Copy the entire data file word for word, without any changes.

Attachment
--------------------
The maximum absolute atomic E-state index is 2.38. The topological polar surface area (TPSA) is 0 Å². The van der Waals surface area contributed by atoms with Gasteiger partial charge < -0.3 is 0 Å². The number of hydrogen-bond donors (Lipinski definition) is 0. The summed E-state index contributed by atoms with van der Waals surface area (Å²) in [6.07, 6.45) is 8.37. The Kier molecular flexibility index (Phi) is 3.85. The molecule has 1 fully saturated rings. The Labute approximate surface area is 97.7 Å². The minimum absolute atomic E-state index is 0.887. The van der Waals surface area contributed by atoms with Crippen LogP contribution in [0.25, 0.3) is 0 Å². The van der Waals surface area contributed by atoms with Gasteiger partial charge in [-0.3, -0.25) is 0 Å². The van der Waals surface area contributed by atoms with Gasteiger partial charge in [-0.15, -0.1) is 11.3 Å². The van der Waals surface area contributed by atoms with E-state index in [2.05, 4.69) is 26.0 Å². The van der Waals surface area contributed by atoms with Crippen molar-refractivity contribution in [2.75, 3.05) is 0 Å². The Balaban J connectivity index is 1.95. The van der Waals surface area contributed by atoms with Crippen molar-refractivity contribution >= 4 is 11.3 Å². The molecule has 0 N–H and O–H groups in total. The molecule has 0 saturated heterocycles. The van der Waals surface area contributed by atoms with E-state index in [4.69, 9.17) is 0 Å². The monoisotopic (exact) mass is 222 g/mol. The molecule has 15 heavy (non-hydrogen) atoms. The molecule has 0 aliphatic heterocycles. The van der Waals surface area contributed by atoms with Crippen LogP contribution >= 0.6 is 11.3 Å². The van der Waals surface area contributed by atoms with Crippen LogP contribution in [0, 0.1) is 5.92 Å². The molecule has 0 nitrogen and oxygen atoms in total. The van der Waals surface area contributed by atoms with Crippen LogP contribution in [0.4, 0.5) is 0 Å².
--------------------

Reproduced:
The maximum absolute atomic E-state index is 2.38. The topological polar surface area (TPSA) is 0 Å². The van der Waals surface area contributed by atoms with Gasteiger partial charge < -0.3 is 0 Å². The number of hydrogen-bond donors (Lipinski definition) is 0. The summed E-state index contributed by atoms with van der Waals surface area (Å²) in [6.07, 6.45) is 8.37. The Kier molecular flexibility index (Phi) is 3.85. The molecule has 1 fully saturated rings. The Labute approximate surface area is 97.7 Å². The minimum absolute atomic E-state index is 0.887. The van der Waals surface area contributed by atoms with Crippen LogP contribution in [0.25, 0.3) is 0 Å². The van der Waals surface area contributed by atoms with Gasteiger partial charge in [-0.3, -0.25) is 0 Å². The van der Waals surface area contributed by atoms with Gasteiger partial charge in [-0.15, -0.1) is 11.3 Å². The van der Waals surface area contributed by atoms with E-state index in [2.05, 4.69) is 26.0 Å². The van der Waals surface area contributed by atoms with Crippen molar-refractivity contribution in [2.75, 3.05) is 0 Å². The Balaban J connectivity index is 1.95. The van der Waals surface area contributed by atoms with Crippen molar-refractivity contribution >= 4 is 11.3 Å². The molecule has 0 N–H and O–H groups in total. The molecule has 0 saturated heterocycles. The van der Waals surface area contributed by atoms with E-state index in [4.69, 9.17) is 0 Å². The monoisotopic (exact) mass is 222 g/mol. The molecule has 15 heavy (non-hydrogen) atoms. The molecule has 0 aliphatic heterocycles. The van der Waals surface area contributed by atoms with Crippen LogP contribution >= 0.6 is 11.3 Å². The van der Waals surface area contributed by atoms with Crippen LogP contribution in [0, 0.1) is 5.92 Å². The molecule has 0 nitrogen and oxygen atoms in total. The van der Waals surface area contributed by atoms with Crippen LogP contribution in [0.4, 0.5) is 0 Å².